This approach isn’t restricted to sitcoms: Stargate SG-1 did one thing comparable with a daring collection finale that targeted on emotional progress and character relationships relatively than resolving the continuing arc plot. Much like Supernatural, SG-1 resolved the story of a reasonably new however important character, Adria, within the penultimate episode (with ultimate lingering plot threads left to be resolved in TV film The Ark Of Truth after the collection had wrapped). The collection finale, “Unending,” like New Girl’s finale, is principally a bottle episode, placing the principle characters into one place and watching them to work together with one another, as our heroes turn out to be trapped frozen in time on the ironically-named spaceship Odyssey.
The character progress seen throughout the episode was a bit under-cut by the entire thing being reversed and solely Teal’c retaining any reminiscences of it (in addition to many years of growing older) on the episode’s conclusion, however it supplied a meditative, character-driven ultimate hour wherein we got to spend extra time simply chilling with these characters, relatively than a frenetic, action-driven finale.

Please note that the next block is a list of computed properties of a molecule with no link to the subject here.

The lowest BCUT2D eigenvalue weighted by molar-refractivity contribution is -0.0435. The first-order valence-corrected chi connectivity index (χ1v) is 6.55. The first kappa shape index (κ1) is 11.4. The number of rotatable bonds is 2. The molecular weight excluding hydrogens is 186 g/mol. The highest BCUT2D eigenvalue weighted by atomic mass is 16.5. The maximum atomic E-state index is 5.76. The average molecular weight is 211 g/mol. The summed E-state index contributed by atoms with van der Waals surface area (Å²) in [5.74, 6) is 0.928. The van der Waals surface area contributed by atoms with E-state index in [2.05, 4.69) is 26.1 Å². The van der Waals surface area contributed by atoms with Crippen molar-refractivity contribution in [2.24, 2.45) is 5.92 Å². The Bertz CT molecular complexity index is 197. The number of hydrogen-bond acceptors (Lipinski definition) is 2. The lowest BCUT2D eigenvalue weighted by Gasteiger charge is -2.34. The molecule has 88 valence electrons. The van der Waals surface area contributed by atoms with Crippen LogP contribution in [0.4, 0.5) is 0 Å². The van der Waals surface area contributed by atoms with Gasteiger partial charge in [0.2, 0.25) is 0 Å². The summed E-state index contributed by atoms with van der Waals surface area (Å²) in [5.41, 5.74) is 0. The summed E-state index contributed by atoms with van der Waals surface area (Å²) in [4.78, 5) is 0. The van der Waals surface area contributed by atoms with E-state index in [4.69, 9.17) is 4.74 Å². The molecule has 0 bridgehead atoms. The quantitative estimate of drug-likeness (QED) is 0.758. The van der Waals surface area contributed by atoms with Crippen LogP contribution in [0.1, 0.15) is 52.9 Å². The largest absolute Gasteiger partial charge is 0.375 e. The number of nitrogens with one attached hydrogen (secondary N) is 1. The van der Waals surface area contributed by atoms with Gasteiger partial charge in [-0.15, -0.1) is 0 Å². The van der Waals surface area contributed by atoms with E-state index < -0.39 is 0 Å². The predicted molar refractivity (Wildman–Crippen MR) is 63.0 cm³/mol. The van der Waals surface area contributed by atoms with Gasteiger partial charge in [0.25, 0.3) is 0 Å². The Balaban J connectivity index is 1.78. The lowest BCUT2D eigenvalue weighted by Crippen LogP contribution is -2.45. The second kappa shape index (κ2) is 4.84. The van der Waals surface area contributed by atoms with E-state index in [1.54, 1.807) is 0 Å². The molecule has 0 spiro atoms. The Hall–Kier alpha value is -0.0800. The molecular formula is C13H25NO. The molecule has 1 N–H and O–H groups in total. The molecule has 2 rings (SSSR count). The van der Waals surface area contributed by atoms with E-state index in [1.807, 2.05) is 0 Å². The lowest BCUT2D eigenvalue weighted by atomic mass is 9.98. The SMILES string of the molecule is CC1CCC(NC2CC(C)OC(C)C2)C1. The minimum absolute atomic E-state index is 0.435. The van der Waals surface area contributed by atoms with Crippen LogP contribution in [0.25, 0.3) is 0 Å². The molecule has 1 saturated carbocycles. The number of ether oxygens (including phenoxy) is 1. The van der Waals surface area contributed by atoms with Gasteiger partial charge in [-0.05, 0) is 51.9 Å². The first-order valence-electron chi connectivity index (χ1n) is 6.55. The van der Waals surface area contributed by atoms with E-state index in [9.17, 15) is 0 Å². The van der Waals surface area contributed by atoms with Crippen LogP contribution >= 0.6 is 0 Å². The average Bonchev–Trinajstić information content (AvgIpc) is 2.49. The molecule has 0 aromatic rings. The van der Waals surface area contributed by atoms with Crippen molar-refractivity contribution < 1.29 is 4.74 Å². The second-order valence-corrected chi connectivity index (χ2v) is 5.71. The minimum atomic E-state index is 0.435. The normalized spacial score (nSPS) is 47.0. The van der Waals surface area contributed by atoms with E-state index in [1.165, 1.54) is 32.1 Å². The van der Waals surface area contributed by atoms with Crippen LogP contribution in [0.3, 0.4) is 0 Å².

This variety of factor can backfire badly, nonetheless, if it’s not what the viewers expect. The most infamous instance of that’s most likely Star Trek: Enterprise’s collection finale, “These Are The Voyages.” Having, as soon as once more, wrapped up a lot of the collection’ arc within the earlier two-parter, the finale infamously introduced in Jonathan Frakes and Marina Sirtis from The Next Generation to indicate Riker operating a holodeck program recreating occasions across the decommissioning of the Enterprise NX-01, together with the very rushed loss of life of one of Enterprise’s primary characters, Trip Tucker.
You can see why the showrunners thought this is able to be a good suggestion, providing a pleasant tie-in to a different department of the franchise in a crossover with an uncommon construction (it’s set completely inside an episode of The Next Generation, season seven’s “Pegasus”). It was an idea they’d deliberate for the season finale earlier than the present was cancelled, which most likely would have rankled much less with followers (Trip’s loss of life apart) since one of the principle complaints about it as a collection finale was that it shifted the main focus to the Next Generation characters on the expense of giving the Enterprise characters a correct goodbye. If it had been simply an experimental season finale, like Buffy’s, this most likely would have been much less of a problem.